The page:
[[email protected] /]# netstat -plane | grep :80 | awk '{print $5}' | grep -Eo '([0-9]{1,3}\.){3}[0-9]{1,3}'| sort | uniq -c | sort -n

Make recursive changes on permissions for files and directories by running the below command into the location of the parent directory that you want to change permissions for. For example, if you have your WordPress powered site in /var/www/html/, navigate to that directory and run:

For a recursive change of file permissions:

[[email protected] /]# find . -type f -exec chmod 644 {} \;

Directories:

[[email protected] /]# find . -type d -exec chmod 755 {} \;

These two commands are especially useful when you need to quickly set the permissions for every file/directory inside the corresponding document tree.

Remove all emails from Exim’s mail queue:

[[email protected] /]# exim -bp | exiqgrep -i | xargs exim -Mrm

To find world-writable files on your server:

[[email protected] /]# find / -type f -perm -o+w -exec ls -l {} \;

To find world-writable directories in /home:

[[email protected] /]# find /home -type d -perm -o+w -exec ls -ld {} \;

Sometimes you need to list processes with a common name. For example, I need to list all processes that are run by postfix. So I execute:

[[email protected] /]# ps -ef | grep postfix | grep -v grep | awk '{print $2}'

Then If I want to terminate those same processes this command will be used:

[[email protected] /]# kill -9 `ps -ef | grep postfix | grep -v grep | awk '{print $2}'`

Want to delete all files in a directory that don’t match a certain file extension?

[[email protected] /]# $rm !(*.html | *.php | *.png)

This command will delete all files that are not .html, .php or .png

Edit a file on a remote host using the Vim text editor:

[[email protected] /]# vim scp://[email protected]/path/to/file

Replace all instances of a given word with the one you want without opening the file with a text editor:

[[email protected] /]# perl -pi -e 's,RoseHosting,BestManagedVPS' file.php

The above command will replace RoseHosting with BestManagedVPS in the file.php file.

Once I wanted to learn commands and their flags, but I didn’t know which one to start with. So I used a command to generate random man pages:

[[email protected] /]# man $(ls /bin | shuf | head -1)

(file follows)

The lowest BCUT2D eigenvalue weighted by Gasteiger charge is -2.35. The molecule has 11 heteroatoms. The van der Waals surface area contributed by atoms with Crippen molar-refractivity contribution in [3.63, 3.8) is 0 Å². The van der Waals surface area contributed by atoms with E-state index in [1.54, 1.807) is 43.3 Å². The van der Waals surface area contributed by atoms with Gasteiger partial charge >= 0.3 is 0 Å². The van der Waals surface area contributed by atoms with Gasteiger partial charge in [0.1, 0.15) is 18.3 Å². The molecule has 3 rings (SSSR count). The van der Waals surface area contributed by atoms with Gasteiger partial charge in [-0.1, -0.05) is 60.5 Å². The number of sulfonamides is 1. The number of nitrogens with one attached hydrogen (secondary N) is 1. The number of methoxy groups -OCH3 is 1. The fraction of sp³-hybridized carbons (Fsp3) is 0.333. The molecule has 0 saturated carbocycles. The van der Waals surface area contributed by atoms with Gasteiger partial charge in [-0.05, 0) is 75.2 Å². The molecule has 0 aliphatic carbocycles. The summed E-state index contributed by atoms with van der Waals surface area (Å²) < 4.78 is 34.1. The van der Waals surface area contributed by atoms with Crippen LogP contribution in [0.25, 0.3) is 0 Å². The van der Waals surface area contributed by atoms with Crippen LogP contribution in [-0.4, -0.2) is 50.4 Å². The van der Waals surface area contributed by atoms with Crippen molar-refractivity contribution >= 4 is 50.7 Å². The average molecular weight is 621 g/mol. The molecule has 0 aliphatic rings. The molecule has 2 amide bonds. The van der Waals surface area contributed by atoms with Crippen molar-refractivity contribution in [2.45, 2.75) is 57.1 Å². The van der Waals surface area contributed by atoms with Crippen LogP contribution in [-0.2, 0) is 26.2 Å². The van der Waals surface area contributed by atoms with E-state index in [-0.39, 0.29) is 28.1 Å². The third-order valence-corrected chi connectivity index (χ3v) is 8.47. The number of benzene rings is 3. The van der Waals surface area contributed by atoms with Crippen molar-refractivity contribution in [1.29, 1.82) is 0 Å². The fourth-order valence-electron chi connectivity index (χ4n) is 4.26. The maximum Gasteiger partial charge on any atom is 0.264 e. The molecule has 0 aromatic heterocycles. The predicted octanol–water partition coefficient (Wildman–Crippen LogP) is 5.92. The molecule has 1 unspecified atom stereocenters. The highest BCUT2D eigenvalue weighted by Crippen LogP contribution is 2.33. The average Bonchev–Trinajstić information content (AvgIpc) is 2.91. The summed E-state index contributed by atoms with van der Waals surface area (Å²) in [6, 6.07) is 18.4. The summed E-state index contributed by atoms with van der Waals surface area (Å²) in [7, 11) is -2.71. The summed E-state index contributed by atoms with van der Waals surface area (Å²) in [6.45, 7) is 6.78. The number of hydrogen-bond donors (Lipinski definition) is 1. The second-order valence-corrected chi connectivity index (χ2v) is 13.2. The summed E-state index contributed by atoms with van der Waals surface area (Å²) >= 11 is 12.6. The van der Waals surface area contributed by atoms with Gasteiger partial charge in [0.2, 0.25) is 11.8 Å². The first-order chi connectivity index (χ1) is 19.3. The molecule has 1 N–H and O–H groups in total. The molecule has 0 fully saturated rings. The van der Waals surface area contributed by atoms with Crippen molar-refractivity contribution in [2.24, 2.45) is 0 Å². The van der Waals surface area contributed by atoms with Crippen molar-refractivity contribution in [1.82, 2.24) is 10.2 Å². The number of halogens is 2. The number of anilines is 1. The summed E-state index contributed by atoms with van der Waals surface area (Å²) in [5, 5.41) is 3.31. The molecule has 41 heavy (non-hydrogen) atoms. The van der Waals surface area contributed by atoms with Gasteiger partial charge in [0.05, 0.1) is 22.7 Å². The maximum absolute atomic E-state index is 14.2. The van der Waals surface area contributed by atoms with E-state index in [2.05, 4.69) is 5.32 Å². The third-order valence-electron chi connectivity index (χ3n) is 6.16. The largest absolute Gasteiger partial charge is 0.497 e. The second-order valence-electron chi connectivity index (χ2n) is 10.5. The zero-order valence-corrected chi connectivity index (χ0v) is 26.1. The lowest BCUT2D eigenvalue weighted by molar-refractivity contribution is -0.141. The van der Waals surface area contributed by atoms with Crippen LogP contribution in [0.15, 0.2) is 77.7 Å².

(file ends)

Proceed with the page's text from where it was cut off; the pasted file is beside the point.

It can be fun to randomly learn new commands and leave the choice to your Linux machine.

Sometimes during hectic work hours you created or modified files, but you didn’t remember which one you’ve created/modified. So why not use a command to list today’s files only?

[[email protected] /]# ls -al --time-style=+%D | grep `date +%D`

will list today’s files in an output in particular format.

You can have a chat session with another logged in user into your Linux machine. Yes, you’ve read it right.

[[email protected] /]# write jeffrey

So if jeffrey is logged in, this command will place you on a blank line where everything you type will be sent to the other user.

A very useful command that I use is whatis. Its output provides a summary of what a command does.

[[email protected] /]# whatis man
man (1)              - an interface to the on-line reference manuals
[[email protected] /]# whatis pwd
pwd (1)              - print name of current/working directory

And last but not least a personal favorite of mine that you can use to check your disk write speed.

[[email protected] /]# dd if=/dev/zero of=/tmp/output.txt bs=8k count=256k conv=fdatasync; rm -rf /tmp/output.txt

That’s it for now. I hope you’ll find some usage in these Linux tricks with commands which are just a glimpse of the possibilities that Linux commands offer. Of course, if you have some tricks up your sleeve, share them in the comments section below. You can also follow us on Twitter, Facebook, Google+ and LinkedIn, where we frequently post quick Linux tips and tricks with our #RoseTips hashtag.